How to protect your company from a lawsuit tip #5: Allow your employees to sit

How to protect your company from a lawsuit tip #5: Allow your employees to sit

Ever feel like your boss is a drill sergeant, barking orders to stay on your feet all day? Well, you have a secret weapon against such orders: It's the legal right to sit. Sitting, one of the most basic human activities, can be surprisingly controversial in the workplace. One can say that some employers take your right to sit for granted.

However, before you demand your right to lounge on a beanbag chair while presenting at an annual shareholders’ meeting, you need to know that there’s a spectrum of regulations involving sitting.

Sit down for a brief history lesson

In the late 19th and early 20th centuries, the Progressive Era in the United States saw a rise in “suitable seating” laws. Most states now require employers to provide seating, with some state laws specifying that seating must be provided for all genders, not just the ladies.

However, these laws typically focus on providing a seat; they do not guarantee your backside gets glued to it all day. The key term here is “reasonable.” If your job requires constant movement, like being a mail carrier or a zookeeper sprinting after escaped penguins, then standing is necessary.

California takes a seat at the table

California made waves in 2016 with a Supreme Court ruling that said employers can’t deny an employee a seat just because they prefer workers to stand. The court essentially said, “Listen, if you can do your work sitting down without messing up customer service, why stand? Just take a seat.”

Israel also takes a stand on sitting down

The right to sit isn’t just an American issue. There are also legislations on sitting down in countries such as England, France, and Israel.

Israel, in particular, enacted the Right to Sit in Employment Law in 2007, establishing clear guidelines for workplace seating. Employers must provide suitable seating for employees and are legally obligated to design workplaces that facilitate seated work. However, the law acknowledges potential exceptions for employers who can prove the inability of employees to sit while performing their regular duties.

The standing debate on work duties and breaks

Certain professions, like servers, cashiers, and retail workers, involve being on one’s feet for extended periods, and many managers prefer to prioritize a visible and active presence on the sales floor. Ray Kroc, McDonald’s former CEO, exemplified this perspective in his famous catchphrase, “If you’ve got time to lean, you’ve got time to clean,” which reflects a focus on constant activity and efficiency.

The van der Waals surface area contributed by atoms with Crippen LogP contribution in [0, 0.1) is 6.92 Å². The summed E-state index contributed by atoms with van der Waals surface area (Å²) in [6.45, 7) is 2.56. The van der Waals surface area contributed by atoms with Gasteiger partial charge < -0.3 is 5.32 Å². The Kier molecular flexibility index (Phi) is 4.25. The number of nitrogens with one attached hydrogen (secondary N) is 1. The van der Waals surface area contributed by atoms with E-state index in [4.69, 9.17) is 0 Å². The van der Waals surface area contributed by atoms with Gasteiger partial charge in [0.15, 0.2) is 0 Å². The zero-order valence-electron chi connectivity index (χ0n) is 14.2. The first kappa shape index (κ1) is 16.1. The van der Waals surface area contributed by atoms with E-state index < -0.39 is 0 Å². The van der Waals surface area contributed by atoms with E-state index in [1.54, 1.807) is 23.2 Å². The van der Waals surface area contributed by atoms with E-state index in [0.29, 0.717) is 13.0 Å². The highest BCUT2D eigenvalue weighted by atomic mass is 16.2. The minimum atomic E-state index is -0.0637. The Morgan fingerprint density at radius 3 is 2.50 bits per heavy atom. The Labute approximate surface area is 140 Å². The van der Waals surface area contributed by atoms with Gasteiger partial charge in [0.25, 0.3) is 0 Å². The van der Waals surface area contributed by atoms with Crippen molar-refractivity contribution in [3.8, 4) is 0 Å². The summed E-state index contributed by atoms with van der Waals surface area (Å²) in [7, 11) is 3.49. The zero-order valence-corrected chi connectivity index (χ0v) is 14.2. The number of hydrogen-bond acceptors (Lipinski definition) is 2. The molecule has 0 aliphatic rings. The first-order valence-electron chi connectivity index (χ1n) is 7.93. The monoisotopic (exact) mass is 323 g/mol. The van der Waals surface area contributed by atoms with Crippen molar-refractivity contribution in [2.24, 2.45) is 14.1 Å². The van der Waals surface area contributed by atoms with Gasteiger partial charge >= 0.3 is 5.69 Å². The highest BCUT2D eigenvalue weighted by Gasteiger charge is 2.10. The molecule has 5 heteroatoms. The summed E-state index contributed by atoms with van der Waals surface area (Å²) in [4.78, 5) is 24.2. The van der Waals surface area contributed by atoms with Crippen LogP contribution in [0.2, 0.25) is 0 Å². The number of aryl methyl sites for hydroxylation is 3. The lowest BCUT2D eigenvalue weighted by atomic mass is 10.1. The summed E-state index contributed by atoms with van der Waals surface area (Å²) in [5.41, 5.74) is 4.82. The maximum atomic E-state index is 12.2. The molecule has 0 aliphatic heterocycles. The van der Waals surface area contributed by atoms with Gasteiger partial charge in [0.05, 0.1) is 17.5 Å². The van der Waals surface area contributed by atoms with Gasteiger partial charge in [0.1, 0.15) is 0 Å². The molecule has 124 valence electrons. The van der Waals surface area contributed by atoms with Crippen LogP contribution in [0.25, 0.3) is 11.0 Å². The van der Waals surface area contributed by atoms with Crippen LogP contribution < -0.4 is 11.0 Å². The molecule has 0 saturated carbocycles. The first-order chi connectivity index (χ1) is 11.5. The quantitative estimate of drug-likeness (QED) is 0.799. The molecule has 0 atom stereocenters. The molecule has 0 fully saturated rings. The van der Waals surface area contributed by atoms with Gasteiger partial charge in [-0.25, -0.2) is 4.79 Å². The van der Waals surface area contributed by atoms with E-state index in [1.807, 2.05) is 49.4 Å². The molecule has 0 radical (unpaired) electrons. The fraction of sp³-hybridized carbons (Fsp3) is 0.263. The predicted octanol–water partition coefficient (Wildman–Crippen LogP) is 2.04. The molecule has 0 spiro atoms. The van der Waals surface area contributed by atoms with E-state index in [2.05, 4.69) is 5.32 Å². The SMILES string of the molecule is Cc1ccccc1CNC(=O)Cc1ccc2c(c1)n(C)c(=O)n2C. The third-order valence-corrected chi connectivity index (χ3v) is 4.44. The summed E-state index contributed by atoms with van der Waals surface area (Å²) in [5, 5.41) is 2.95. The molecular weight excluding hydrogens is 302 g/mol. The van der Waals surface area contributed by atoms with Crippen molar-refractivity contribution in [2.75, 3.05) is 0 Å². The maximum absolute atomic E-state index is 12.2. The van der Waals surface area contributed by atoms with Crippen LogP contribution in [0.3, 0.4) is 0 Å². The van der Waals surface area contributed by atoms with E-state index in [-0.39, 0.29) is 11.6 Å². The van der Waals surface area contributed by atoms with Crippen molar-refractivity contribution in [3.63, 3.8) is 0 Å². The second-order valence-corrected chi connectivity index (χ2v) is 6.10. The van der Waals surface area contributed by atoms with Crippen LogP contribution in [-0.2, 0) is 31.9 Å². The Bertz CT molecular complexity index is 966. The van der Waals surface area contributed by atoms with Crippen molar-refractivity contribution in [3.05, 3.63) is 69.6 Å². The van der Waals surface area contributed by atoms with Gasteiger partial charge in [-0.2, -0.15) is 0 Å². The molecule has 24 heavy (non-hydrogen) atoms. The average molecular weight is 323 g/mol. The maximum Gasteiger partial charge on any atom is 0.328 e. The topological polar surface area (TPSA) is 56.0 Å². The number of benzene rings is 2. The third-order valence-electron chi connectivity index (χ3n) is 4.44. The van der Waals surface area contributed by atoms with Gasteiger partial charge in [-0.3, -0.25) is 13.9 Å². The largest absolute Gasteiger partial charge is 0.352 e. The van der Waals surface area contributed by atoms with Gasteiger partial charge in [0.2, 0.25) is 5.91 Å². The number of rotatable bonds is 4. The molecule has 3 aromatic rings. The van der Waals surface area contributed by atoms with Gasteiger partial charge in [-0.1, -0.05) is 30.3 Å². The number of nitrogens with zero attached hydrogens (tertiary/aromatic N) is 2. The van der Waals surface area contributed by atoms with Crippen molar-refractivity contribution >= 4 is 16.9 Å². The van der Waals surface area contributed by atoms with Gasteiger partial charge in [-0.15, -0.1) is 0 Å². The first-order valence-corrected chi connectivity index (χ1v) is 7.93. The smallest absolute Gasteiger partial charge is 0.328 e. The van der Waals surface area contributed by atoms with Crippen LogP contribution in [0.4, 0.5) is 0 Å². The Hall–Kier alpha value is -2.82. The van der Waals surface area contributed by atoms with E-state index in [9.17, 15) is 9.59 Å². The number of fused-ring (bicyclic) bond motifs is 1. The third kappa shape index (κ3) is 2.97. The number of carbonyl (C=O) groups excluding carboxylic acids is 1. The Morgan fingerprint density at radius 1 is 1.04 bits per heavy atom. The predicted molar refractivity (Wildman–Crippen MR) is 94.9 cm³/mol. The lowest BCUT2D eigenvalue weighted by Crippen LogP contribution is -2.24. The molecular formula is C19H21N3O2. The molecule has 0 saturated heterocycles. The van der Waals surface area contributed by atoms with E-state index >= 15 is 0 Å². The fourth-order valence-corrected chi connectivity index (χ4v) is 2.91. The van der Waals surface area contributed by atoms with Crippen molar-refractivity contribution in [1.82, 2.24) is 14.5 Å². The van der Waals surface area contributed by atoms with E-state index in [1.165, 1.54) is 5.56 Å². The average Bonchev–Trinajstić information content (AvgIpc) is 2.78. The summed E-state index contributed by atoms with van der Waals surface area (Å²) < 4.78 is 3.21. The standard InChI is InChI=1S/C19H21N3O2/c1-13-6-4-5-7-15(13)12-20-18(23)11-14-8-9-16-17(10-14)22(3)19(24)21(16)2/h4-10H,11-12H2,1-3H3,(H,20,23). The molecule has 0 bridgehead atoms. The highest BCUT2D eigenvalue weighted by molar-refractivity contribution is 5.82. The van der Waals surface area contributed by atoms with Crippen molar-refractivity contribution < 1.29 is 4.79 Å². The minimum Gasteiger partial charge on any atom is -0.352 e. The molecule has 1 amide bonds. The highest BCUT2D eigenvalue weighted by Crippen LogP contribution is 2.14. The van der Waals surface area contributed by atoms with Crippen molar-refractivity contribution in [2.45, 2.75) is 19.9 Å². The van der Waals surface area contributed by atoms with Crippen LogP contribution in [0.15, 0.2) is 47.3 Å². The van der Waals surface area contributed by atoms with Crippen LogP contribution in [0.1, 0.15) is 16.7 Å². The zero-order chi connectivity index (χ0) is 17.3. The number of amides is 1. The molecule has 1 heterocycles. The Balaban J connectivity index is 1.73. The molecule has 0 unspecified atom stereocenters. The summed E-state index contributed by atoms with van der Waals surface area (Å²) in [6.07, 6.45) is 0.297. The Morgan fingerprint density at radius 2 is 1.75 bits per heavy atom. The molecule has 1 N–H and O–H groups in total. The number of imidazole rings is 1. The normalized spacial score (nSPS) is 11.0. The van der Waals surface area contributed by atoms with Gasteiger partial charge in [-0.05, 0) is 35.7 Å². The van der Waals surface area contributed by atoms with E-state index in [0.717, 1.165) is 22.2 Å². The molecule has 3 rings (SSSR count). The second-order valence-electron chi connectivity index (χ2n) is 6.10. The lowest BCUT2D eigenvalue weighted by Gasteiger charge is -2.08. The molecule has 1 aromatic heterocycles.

Some managers still echo Kroc’s sentiment, aiming to deter perceived slacking or encourage a fast-paced environment. Regardless, managers must recognize the potential benefits (e.g., improved well-being and productivity) of allowing employees to take scheduled breaks.

Can you permanently park yourself in your chair?

Not quite. Remember the “reasonable” bit? While a state like California protects your right to a seat when the work allows it, it doesn’t mean you can be a couch potato at work. Taking breaks to stand up, stretch, and move around is crucial for your health. Studies have shown that prolonged sitting can lead to a host of problems, from obesity to heart disease. So, the key is to find a balance.

When a seat is taken for granted

When 27-year-old Atlanta resident Zay strolled into her customer service gig one fine morning, something seemed off-kilter. The break room was without chairs, and there wasn’t a single seat at her usual invoicing table. At the back of the store was just one sad folding chair, labeled with a stern “Not for employee use.”

Zay and her fellow employees asked their boss about this sudden furniture famine. Turns out, there was a new strict no-sitting policy, supposedly concocted by management to transform their staff into productivity powerhouses.

But for Zay, productivity would be a problem if she has no perch to rest her weary bones. Battling through the day with a sore back wasn’t exactly her idea of a good work environment. A little break and a seat would work wonders for her comfort levels.

Sadly, Zay resigned, citing the lack of seating options and a toxic work environment. And she’s not the only one who stood up for herself. Her other colleagues followed her lead and walked right out the door.

The right to sit at work isn’t about laziness. It’s about employee well-being and productivity. So, the next time your feet are killing you at work, know your rights, have a conversation with your employer about seating options, and take back your power — from a comfortable, seated position, ideally.

Or sit down with our legal experts at LaGrandeur & Williams if you feel taken for granted by your employers. If you’re in Washington State and need advice on family law, contact or visit us at our Renton office.